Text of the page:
NASA puts human beings like Captain Winston Scott and Mike Massimiano into incredibly dangerous, difficult, trying situations. In other words, they know something about high-pressure situations like running a startup. Recently, I learned a surprising lesson about how NASA thinks, and it's pure gold for startups.

As I finished up my training at the Astronaut Beach House (a hallowed ground for geeks, for sure) a few months ago, a few NASA astronauts, including Mike Goode, who in 2009 logged 15 hours and 58 minutes of EVA during two of the five spacewalks conducted to refurbish the Hubble Space Telescope, and Mike Finke, who formerly held the world record for time in space at 381.6 days, came up to talk with me. After some kind words Mike said: "John, would you like to know what the final test to become an astronaut is like?"

The final test to become an astronaut.

"Of course!" I said. (I mean, who wouldn't, right?)

"Well," he said, "there are a lot of things you have to go through, first."

Things like passing a space physical, having at least 1,000 hours pilot-in-command time in a jet aircraft with flight test experience being highly desirable, and more.

"And once you pass everything, once you've proven yourself and you're totally qualified to be an astronaut, there's one final test," he said, looking around at the other astronauts, who were all nodding in assent.

"You show up to that test with this big folder that has all of your accomplishments and test scores and everything you've done in it and you knock on the door. As it swings open, you see all of your heroes, the Astronauts you want to join, sitting around a big table. They invite you inside and someone takes that big folder of accomplishments and casually tosses it on a table in the corner. They ask you to sit down and then you all just talk."

He paused for emphasis. "You just hang out with all of the astronauts and talk. You talk about family and fun and hobbies and everything under the sun and then, after a while, it winds down, and they give you your folder back and walk you to the door. And, after you leave, they all talk about one thing: Did they like you."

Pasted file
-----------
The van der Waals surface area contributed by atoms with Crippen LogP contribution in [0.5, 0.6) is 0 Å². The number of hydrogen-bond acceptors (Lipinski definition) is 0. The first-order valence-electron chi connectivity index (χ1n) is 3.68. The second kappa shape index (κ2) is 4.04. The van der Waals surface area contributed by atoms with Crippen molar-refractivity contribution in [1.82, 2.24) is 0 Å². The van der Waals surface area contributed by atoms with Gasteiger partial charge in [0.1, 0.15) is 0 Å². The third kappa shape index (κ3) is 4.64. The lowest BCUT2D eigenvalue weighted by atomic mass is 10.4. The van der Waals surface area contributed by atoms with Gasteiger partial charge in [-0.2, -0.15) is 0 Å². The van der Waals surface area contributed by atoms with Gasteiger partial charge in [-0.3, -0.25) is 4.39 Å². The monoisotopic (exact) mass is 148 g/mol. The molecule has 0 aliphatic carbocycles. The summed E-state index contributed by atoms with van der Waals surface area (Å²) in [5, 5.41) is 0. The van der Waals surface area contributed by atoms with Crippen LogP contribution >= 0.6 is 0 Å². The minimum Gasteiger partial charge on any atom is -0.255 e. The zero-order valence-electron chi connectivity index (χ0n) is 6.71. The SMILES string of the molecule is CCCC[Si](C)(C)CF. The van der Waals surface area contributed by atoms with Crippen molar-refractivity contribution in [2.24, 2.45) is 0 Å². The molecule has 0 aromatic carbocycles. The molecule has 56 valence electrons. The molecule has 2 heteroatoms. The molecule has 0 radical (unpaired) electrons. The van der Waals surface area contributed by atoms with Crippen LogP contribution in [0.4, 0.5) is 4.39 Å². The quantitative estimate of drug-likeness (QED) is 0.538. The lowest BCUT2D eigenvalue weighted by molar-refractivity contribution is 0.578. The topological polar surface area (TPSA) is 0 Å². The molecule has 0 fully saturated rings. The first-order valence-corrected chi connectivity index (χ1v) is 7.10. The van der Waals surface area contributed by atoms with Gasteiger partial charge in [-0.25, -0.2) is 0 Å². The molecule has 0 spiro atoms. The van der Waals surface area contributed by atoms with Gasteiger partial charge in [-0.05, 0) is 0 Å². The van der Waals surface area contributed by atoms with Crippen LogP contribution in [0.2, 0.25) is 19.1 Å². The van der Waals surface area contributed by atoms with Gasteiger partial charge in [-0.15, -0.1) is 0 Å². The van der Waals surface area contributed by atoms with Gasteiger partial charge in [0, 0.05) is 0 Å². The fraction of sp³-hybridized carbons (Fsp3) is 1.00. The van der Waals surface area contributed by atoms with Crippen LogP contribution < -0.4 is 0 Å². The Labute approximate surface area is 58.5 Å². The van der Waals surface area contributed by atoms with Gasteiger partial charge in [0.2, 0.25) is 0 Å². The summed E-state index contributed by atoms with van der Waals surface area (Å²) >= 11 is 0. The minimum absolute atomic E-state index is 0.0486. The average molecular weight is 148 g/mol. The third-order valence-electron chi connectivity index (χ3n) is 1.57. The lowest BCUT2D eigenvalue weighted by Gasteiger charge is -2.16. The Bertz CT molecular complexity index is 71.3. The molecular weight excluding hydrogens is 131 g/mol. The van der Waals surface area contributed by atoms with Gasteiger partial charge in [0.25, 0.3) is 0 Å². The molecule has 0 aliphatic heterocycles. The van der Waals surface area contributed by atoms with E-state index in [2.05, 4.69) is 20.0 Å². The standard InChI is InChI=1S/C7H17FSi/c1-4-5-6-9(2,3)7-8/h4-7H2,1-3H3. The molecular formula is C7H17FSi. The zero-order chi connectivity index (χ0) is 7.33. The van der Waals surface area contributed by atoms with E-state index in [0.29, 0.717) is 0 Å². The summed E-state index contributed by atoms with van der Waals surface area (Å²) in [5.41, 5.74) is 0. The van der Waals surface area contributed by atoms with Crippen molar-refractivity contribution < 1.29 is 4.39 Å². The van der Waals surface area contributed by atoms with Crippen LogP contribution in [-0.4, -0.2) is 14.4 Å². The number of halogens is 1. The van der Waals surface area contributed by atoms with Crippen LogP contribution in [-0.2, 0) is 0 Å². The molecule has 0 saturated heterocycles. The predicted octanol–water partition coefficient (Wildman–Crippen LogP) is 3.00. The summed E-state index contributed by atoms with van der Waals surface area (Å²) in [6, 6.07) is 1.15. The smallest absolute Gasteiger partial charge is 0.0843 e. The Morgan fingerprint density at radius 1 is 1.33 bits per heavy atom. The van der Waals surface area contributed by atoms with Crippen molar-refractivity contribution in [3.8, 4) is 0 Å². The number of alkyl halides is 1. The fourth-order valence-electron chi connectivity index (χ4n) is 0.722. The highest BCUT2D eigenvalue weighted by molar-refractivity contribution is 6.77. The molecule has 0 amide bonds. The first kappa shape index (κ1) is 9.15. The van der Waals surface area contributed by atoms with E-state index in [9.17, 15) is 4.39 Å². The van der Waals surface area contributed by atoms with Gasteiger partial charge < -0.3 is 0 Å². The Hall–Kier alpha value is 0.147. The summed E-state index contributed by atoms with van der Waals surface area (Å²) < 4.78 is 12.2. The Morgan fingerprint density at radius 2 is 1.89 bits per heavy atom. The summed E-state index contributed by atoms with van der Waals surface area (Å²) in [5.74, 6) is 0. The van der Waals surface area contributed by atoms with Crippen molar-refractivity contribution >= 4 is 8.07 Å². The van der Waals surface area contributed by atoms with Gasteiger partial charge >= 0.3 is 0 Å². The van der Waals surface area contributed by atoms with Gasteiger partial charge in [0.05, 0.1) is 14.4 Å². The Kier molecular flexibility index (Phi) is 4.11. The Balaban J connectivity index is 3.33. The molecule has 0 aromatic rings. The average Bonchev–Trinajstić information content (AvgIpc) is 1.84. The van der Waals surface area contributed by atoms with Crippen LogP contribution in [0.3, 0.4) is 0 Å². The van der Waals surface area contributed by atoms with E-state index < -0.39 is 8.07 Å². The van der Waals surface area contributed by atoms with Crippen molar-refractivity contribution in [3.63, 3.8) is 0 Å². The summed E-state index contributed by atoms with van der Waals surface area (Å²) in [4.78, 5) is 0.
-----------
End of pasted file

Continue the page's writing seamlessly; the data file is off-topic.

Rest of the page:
My face must have shown my surprise and then the dawning realization I was having. "That's right. The final test to become an Astronaut is whether you're likable." After all, if you become an astronaut, they might have to hang out with you on the Space Station, in tight quarters, and through potentially high-stress situations for a long time.

So, what does that have to do with you, an entrepreneur? At least two things.

Jerks are terrible to have around.

Well, If you've been there, you know. If you haven't, I'll tell you. It can get supremely stressful. Back in the day I likened my startup to a submarine that had been damaged by depth charges and was going too deep. You could almost hear the creaking and groaning, could almost see the rivets popping streams of water, as we fought our way through our first big selling season. People fought hard not to freak out and lots of my time was spent talking people down. Under high pressure, jerks become vastly more toxic. So, don't be one and don't hire one. Period.

VCs don't need to fund jerks.

It might surprise you to know this is a very common theme among Venture Capital investors, too! Think of it this way: they have the money, and it's not like they have to invest it. They have a reputation and friends and acquaintances and a high profile in their community and a million other reasons to avoid being entangled with a jerk to whom they just gave money. It's pretty obvious, isn't it? Bottom line for a VC is that they have a lot more to lose then they do to gain from investing in someone who is going to go around being a jerk and make them look bad in their community. Neil Weintraut and Peter Ziebelman told me a long time ago: "Remember this, John, you have a company, we have a portfolio." That's just one of the many implications of that important statement.

There are lots of good ideas, lots of talented people, and tons of great opportunities out there all the time. And the marketplace extracts a very high price for being a jerk, despite a few currently successful ones. Believe me, NASA knows.